Cross platform run-ability
Whether education institutions opt for Windows machines, Macs or linux based environments, Python is well supported and compatible with all major operating systems. You can even run Python in the cloud with services like Python Anywhere.
This is important in educational settings where there is no guarantee which platforms each institution will adopt.
Python also runs on the Raspberry Pi and even microcontrollers – small, low-powered chips designed to run within embedded devices and appliances (think the internet of things, or IoT). These cheap pieces of hardware make for great learning platforms for students and enthusiasts.
Python for Video Game Development
Although Python is not an optimal video game development solution by today’s standards and tools available, it has nonetheless attracted a community of game developers, and some interesting video game libraries written in Python exist today, thus cementing its place among learning platforms for game development.
Pygame 2 is a free and open source cross-platform library for the software development of multimedia applications like video games using Python. A large chunk of the codebase for Pygame is written in C, and games will be very performant as a result of this. It is a capable library with a wealth of projects to browse on their website.
Pyglet is another library boasting similar characteristics to Pygame, Pyglet is another actively maintained library for game development that is purely written in Python. One of Pyglet’s flagship features is support for platform-native windows, allowing you to take advantage of multiple windows and multi-monitor desktops.
These packages are very capable of prototyping ideas, learning how to manage multimedia assets, or just simply learning more of Python and its capabilities in an education setting.
Python in Specialised Fields
We’ve now covered where Python is used most, but what is interesting to know is that Python can also be applied in some very specialised fields due to its generality.
The content in this section covers some interesting ways the language is being applied to solve cutting-edge problems.
Python comes with a wealth of packages that white-hat hacking communities can use to discover vulnerabilities in software.
Discovering vulnerabilities in software and services requires expertise in fields like networking, cryptography and low level programming.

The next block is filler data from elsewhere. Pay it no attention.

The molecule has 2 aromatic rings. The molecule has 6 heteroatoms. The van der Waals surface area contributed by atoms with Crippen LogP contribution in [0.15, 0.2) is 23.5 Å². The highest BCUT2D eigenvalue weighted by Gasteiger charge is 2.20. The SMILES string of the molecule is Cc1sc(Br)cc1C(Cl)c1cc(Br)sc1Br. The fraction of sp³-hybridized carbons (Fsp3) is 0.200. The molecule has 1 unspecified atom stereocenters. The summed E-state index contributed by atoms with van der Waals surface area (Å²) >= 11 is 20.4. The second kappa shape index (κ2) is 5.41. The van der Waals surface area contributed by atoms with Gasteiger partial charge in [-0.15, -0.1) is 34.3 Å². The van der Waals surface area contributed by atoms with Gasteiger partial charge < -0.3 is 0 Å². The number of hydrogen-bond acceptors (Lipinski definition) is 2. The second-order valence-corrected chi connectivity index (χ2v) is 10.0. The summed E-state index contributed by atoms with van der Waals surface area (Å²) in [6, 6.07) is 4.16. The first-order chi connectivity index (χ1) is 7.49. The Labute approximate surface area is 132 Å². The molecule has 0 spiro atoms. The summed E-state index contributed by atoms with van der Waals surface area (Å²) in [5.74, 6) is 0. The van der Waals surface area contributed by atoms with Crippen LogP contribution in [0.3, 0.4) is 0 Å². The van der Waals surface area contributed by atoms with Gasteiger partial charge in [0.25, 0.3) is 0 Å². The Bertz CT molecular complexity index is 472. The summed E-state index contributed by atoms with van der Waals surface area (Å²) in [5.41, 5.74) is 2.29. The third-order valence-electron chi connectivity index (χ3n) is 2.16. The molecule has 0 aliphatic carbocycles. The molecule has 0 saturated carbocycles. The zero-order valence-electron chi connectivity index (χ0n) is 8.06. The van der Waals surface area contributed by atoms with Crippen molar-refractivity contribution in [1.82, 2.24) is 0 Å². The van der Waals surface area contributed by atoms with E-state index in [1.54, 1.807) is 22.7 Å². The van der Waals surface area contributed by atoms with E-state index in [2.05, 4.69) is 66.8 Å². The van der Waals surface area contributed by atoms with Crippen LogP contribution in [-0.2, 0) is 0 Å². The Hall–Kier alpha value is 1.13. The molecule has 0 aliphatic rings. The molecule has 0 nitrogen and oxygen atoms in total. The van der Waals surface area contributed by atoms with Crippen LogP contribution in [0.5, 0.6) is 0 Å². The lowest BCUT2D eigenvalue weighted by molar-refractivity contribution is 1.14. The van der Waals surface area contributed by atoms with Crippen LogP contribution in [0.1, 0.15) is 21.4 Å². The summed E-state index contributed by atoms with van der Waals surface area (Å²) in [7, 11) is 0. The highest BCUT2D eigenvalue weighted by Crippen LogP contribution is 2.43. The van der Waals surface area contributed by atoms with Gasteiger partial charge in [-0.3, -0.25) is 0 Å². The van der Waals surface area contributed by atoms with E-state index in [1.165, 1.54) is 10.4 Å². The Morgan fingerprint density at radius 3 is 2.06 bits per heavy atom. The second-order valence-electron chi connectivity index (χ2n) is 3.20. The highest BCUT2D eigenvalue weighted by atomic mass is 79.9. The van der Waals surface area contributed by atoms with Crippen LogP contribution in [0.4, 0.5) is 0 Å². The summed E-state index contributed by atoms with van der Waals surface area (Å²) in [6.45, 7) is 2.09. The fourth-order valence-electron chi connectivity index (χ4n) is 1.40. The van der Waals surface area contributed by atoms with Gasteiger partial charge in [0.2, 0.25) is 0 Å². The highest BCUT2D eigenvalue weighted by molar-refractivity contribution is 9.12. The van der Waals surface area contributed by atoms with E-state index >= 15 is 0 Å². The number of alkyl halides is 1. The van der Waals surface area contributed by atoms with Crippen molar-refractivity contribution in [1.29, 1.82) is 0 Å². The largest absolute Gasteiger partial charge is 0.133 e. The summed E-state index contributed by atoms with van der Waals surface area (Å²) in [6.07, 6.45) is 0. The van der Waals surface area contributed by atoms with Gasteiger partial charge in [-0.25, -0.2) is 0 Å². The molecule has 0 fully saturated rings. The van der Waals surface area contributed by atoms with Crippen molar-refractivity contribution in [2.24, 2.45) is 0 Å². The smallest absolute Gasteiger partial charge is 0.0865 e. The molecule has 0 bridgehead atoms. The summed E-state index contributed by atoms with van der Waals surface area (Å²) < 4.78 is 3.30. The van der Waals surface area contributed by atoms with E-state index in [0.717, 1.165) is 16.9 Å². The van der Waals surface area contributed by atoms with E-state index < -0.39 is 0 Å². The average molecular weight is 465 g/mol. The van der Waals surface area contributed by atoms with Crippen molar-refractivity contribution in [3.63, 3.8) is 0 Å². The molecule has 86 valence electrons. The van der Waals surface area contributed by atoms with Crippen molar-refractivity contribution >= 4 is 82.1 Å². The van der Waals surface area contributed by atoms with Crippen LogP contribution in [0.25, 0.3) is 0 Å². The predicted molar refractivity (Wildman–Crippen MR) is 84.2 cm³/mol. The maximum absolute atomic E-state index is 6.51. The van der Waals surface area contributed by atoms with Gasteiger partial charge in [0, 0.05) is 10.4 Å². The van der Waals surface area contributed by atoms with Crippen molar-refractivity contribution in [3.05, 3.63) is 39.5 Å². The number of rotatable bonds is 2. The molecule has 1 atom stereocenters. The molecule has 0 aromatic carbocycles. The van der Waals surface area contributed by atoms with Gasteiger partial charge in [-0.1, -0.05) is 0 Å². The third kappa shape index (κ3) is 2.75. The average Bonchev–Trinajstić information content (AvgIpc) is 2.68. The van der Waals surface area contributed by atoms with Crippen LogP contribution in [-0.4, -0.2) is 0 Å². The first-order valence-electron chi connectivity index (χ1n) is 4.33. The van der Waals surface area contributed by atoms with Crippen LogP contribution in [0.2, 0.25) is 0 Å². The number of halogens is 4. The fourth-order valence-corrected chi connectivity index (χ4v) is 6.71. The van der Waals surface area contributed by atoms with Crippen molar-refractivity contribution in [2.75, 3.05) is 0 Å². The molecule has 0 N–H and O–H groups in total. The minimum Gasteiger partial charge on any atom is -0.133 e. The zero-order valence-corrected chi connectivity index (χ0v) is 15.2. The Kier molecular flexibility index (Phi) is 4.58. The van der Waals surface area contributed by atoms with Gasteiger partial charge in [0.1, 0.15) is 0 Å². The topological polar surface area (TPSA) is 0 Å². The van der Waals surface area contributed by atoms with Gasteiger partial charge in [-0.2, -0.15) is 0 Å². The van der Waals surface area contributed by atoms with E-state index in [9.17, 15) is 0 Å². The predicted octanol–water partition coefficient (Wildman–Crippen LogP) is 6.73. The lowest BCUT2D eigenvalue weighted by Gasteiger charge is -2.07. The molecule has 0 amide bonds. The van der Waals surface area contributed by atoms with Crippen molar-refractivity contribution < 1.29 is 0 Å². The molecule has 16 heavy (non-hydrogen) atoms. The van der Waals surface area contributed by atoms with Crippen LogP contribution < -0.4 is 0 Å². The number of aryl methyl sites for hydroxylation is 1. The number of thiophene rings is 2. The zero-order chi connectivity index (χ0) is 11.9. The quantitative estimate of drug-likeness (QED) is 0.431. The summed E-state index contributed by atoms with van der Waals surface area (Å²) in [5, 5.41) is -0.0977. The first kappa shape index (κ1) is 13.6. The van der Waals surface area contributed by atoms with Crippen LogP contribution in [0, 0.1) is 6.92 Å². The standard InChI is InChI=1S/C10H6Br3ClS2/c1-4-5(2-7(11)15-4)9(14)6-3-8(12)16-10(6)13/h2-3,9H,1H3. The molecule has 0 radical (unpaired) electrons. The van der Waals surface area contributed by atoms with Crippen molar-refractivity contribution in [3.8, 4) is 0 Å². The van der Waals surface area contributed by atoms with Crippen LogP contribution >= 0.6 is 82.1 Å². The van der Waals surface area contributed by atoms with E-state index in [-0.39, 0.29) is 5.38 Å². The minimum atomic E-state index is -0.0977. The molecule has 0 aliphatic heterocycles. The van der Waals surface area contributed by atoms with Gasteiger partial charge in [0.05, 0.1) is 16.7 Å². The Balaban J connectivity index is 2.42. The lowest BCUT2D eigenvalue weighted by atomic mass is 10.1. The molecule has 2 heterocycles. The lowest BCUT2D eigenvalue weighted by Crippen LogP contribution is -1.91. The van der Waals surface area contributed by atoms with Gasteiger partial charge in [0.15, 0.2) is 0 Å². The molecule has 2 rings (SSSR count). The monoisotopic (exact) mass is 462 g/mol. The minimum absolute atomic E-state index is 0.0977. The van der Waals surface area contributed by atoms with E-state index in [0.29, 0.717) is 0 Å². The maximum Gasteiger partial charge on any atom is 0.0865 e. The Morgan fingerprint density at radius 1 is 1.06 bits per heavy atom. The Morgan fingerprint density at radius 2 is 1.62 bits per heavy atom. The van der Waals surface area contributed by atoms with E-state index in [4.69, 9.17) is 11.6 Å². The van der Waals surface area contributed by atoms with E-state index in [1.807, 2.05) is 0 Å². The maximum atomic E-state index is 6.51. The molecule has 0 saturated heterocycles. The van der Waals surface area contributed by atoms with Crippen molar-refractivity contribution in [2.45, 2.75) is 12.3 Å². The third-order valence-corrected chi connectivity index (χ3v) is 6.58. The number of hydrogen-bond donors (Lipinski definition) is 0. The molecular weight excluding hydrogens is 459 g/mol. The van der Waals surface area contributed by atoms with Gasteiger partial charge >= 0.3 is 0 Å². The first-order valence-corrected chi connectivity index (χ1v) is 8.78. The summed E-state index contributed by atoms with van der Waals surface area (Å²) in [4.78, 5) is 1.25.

Learning platforms are increasingly seeing the value of such activities in the so-called “white hat” hacking community; or hacking to improve software integrity and security.
Such discoveries come with huge bounties these days, with tech giants like Apple having their own bug bounty programs.
The following are Python packages used for ethical hacking:
- Scrapy: An interactive packet manipulation program, able to forge or decode packets of a range of protocols, send them on the wire, capture them, match requests and replies, and much more.
- IMPacket: A collection of Python classes for working with network protocols.
- Cryptography: A package which provides cryptographic recipes and primitives to Python developers.
- Python-Nmap: A library which helps in using nmap port scanner. It allows you to easily manipulate nmap scan results.
- Pylibnet: Python module for the libnet packet injection library.
Python has an active community in astronomy and space exploration who have developed interesting data visualisation applications:
- Astropy: A community effort to develop a core package for astronomy using Python and improve usability, interoperability, and collaboration between astronomy Python packages. Example snippets can be browsed on their gallery page.
- SunPy: A package billed as a community-developed, free and open-source solar data analysis environment for Python.
- SpacePy: a package targeted at the space sciences, that aims to make basic data analysis, modelling and visualization easier.
Pharmacology and Medicine
Python’s wealth of data visualisation libraries have given rise to pharmacology based applications, such as analysing medical data, clinical diagnoses based on the patients’ medical records and symptoms, and making computational models to speed up the process of development of new medications.
Cutting-edge deep learning techniques are also actively being researched to aid in these tasks.
PyGeno is a package aiming to make extracting data such as gene sequences a breeze, and is designed to be able cope with huge queries. MedPy is a library and script collection for medical image processing in Python.
AstraZeneca success story
As a Python success story, Researchers at AstraZeneca used models formulated in Python to simulate the chemical structure of molecules and their effect in the body. This helped scientists identify potential molecules for new drugs and start testing them more quickly in the laboratory.
This article has covered where the majority of Python activity is taking place by various industries and their use cases pertaining to software development.
Due to Python’s versatility as a general purpose programming language, it can be applied to a multitude of challenging problems where software created with the language can be applied to discover complex cutting edge solutions.
Because of this, Python is heavily used in research efforts in a variety of fields that we briefly touched on in the specialised fields section. Data science has fast become the flagship use case of Python.
As a very widely adopted and in-demand language that is embedded in a wealth of industries and large corporations, Python is one of, if not the most relevant language of today.